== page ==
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Thread: Fossilized Fuel Legislation
04-20-2005, 07:03 PM #1
Fossilized Fuel Legislation
just another example of the lack of insightful leadership of the country.
the "energy bill" is really just a consumption bill. conservation not required!
reprinted from the LA Times, 4-20-05
April 20, 2005
Fossilized Fuel Legislation
There's this much to like about the new energy bill in Congress: Hooters isn't in it. There's no longer a subsidy to build a Hooters in Shreveport, La., something that helped make last year's pork-laden bill a laughingstock.
In most ways, the bill, due back in the House this week, has changed less over four years than the Rocky Mountains. It deservedly died each congressional session and was resurrected in the next, remarkably well preserved. Its emphasis remains almost entirely on drilling and exploration for oil and gas (much of it in environmentally sensitive areas), and on $8 billion in tax breaks for companies.
The billion-dollar subsidy for an Idaho nuclear plant is still there. So is the provision to shield producers of the gasoline additive MTBE from environmental-damage lawsuits in California and other states. Drilling in the Alaska National Wildlife Refuge; incentives for expanded offshore oil and gas exploration; breaks for polluting coal-burning power plants; and diminished environmental regulation for drilling, paving and pipelines elsewhere? Still there, being pushed just as hard by President Bush.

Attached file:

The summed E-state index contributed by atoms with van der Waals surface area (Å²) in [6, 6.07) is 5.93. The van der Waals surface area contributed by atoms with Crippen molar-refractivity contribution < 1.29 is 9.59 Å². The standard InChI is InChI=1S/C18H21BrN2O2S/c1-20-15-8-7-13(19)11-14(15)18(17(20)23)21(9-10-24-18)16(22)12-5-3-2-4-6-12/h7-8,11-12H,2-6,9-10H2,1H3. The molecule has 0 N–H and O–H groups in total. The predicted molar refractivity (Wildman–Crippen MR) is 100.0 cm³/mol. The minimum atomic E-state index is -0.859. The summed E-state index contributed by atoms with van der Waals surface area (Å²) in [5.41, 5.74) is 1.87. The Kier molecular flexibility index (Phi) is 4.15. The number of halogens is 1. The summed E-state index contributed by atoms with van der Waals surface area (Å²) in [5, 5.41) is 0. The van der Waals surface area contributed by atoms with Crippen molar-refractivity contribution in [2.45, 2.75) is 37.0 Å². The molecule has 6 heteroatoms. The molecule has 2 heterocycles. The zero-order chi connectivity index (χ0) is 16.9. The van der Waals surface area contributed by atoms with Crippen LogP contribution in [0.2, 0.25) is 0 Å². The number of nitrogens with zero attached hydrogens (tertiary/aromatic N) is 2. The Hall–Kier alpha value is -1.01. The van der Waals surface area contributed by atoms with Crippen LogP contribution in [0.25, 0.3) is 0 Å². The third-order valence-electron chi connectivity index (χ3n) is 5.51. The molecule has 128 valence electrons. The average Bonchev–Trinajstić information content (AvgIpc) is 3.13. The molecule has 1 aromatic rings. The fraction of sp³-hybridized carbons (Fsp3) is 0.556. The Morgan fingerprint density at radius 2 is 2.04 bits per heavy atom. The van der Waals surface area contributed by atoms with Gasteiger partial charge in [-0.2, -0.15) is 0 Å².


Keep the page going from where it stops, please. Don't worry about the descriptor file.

The few policy changes are not improvements. Former versions would have done little to encourage alternative sources of energy or to conserve fuel. Now the bill does even less. Gone are tax credits for energy- efficient new homes and commercial buildings. The bill does not extend the tax deduction for hybrid vehicles.
Despite Bush's arguments for more drilling, the United States doesn't have nearly enough in reserves to drill its way to oil independence, even including wilderness lands.
By contrast, energy conservation would provide both immediate and long-term improvement, as it did in the 1970s. California has shown the way by requiring energy- efficient appliances and building materials, neither of which has a spot in the federal bill. Fuel economy for vehicles isn't under discussion, though U.S. fuel standards for passenger cars haven't been updated for 20 years.
The bill is likely to pass in the House and will head to the Senate. Last year, the House-Senate version carried an estimated cost of about $25 billion and would have made no measurable dent in oil dependency. The porky bill sank under its own weight.
With prices at the gas pump near $3 a gallon, the Senate this year should figure out that the time is ripe for a better-designed energy bill. The public is ready to hear not just about lower gas prices but also real conservation. That doesn't include the House's amendment to extend daylight saving time by two months, so it would last from early March to late November. Unless, of course, you consider more outdoor barbecues an encouragement of alternative fuel sources.